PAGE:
One of the issues on appeal is whether the July 25, 1990, amendment related back to the original filing of the complaint on May 21, 1990. However, we find it unnecessary to address that issue in order to resolve this appeal, except to note that the pleadings clearly show a lack of attentiveness on the part of the State in complying with the "promptness" requirement of the forfeiture statute.
We hold that a delay of ten weeks between the time of the seizure of the vehicle in this case and the institution of the forfeiture proceeding did not meet the promptness requirement of § 20-2-93(c) and, thereby, deprived Adams of due process of law. The record does not reflect any reason why the forfeiture proceeding could not have been instituted immediately after the seizure. The constitutionality of the forfeiture statute hinges on "the state's adherence to the mandate that all forfeiture *970 proceedings be instituted promptly." Reach at 41.
While the State alleges on appeal that pleading § 13A-12-84 was a typographical error in the original complaint, this error was not "promptly" corrected. We also note that the trial court should have granted Adams's motion to dismiss on June 11, 1990, considering the pleadings at that time.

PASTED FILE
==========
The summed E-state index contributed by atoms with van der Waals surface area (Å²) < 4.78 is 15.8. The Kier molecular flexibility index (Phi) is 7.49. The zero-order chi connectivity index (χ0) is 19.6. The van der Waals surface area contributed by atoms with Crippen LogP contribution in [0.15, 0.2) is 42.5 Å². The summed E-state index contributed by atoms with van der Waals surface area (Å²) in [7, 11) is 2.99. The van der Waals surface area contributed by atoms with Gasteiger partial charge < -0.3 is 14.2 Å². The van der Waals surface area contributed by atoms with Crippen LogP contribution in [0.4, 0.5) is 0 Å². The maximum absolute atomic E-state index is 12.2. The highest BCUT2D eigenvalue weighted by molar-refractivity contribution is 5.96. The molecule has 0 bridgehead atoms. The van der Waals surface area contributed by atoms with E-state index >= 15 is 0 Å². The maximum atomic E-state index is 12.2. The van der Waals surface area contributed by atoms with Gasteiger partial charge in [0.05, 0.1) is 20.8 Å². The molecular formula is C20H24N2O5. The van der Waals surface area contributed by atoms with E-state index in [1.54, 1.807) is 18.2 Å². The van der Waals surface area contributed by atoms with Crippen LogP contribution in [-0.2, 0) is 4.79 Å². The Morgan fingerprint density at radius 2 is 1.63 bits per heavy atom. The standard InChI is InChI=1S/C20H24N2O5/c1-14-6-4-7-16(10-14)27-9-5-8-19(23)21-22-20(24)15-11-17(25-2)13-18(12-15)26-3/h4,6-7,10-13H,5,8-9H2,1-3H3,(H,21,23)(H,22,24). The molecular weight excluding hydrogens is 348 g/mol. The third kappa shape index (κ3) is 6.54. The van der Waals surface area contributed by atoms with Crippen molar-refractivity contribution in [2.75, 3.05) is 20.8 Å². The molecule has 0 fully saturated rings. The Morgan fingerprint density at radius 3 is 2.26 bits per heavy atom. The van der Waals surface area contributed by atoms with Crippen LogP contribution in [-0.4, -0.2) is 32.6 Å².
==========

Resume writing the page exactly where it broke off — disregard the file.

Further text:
This court further holds that ten weeks should not now be considered the time period within which to institute forfeiture proceedings pursuant to § 20-2-93. Our supreme court has recognized that this court has held that a forfeiture proceeding instituted four weeks after seizure meets the promptness requirement, Reach; however, absent future legislative guidance, the facts and circumstances of each case may cause this issue to be decided on a case by case basis.
Adams has been deprived of the use of his vehicle since March 11, 1990, a period of over two years, and he was unable to post a bond to obtain the temporary use of the vehicle pending a final determination of this proceeding. We, therefore, reverse and render a judgment that the 1986 Isuzu Trooper be restored to Adams's possession, without any costs.
REVERSED AND RENDERED.
THIGPEN and RUSSELL, JJ., concur.